Tilcara, Argentina

Photo: sergio jaramillo via freeimages.com

Trips to Argentina usually include three parts. Buenos Aires, of course. Mendoza, the heart of wine country. Plus somewhere in Patagonia, the vast region that covers the southern half of the country. If a fourth stop is added, it’s usually Iguazu Falls, which combine into the largest waterfalls in the world, along the Brazilian border. But that’s it. The rest of the country remains largely unexplored by outsiders.

So what else should you see in this South American country? So much. But let’s start in Jujuy. The northwestern province is where Argentina meets the borders of Bolivia and Chile. The land is mountainous and full of colorful rocks. It’s also very dry. The area was first settled more than 10,000 years ago. Ruins of pre-Columbian fortresses continue to be discovered and reconstructed. So the narrow mountain valley, Quebrada de Humahuaca, was declared a UNESCO World Heritage Site.

Your plan is to drive through the winding valley that follows along the Río Grande. After a hot, dry summer, it’s finally starting to look like a river again. The valley extends for nearly 100 miles. It passes through the Andean Plateau, sub-Andean hills, and temperate valleys. You’ll find archaeological sites, prehistoric caves, little museums, and colonial churches along the way. You’ll also run into Tilcara.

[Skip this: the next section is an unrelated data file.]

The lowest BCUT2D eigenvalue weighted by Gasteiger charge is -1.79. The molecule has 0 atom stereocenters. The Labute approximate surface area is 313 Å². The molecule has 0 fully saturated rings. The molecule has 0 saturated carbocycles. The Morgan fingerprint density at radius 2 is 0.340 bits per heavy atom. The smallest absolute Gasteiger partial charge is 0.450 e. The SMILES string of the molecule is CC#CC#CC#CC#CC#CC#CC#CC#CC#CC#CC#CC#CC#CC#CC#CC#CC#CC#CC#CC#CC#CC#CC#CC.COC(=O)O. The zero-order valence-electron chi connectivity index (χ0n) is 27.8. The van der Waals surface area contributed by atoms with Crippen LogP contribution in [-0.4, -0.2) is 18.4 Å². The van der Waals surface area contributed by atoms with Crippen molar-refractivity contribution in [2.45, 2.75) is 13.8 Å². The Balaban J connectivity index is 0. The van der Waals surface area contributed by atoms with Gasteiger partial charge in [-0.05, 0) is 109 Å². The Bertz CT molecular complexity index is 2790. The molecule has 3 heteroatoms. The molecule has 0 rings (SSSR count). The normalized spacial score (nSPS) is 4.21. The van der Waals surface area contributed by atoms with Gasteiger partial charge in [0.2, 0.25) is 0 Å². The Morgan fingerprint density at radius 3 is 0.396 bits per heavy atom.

Photo: LAS MARIAS Hotel Boutique de Tilcara

San Francisco de Tilcara sits more than 8,000 feet above sea level on the east side of the Río Grande. It’s one of the oldest continuously inhabited settlements in Argentina. Officially, it became a city in 1600. Many War of Independence battles were fought nearby. Tilcara is now peaceful and picturesque. Large ranches surround the city. Adobe houses blend in with the landscape. Artists come to find inspiration in its beauty; many never leave. You may not want to either once you see your hotel.

Las Marías Hotel Boutique was built to respect the local culture. The two-story living room is decorated with cactus wood, rocks from the river, and locally made textiles. Two stone fireplaces keep the room cozy when the temperature drops. Stone paths lead to 12 understated rooms. With another fireplace and a jacuzzi bath, your suite is also cozy. It has a view of the mountains and a terrace overlooking the gardens and the quiet pool, as well.

After you eat a big buffet breakfast and pick up a premade lunchbox, you’ll be ready to start exploring each morning. Pucará de Tilcara (a pre-Inca fortification), the Museo Irureta (a local art museum), La Isla (a pre-Columbian cemetery), and the market (to buy jewelry or a wool rug to bring home) are all on your must-do list. So is a hike to Garganta del Diablo (the Devil’s Throat), a waterfall that flows over red rocks. You’ll drink strong coffee in delicate cups at La Pena. You’ll try llama stew, discover you actually like quinoa, and want to learn how to make a delicious spicy tomato spread.

Eventually, you’ll start to wonder what else you’re missing in Argentina. It’s too big of a country to keep returning to the same few places.

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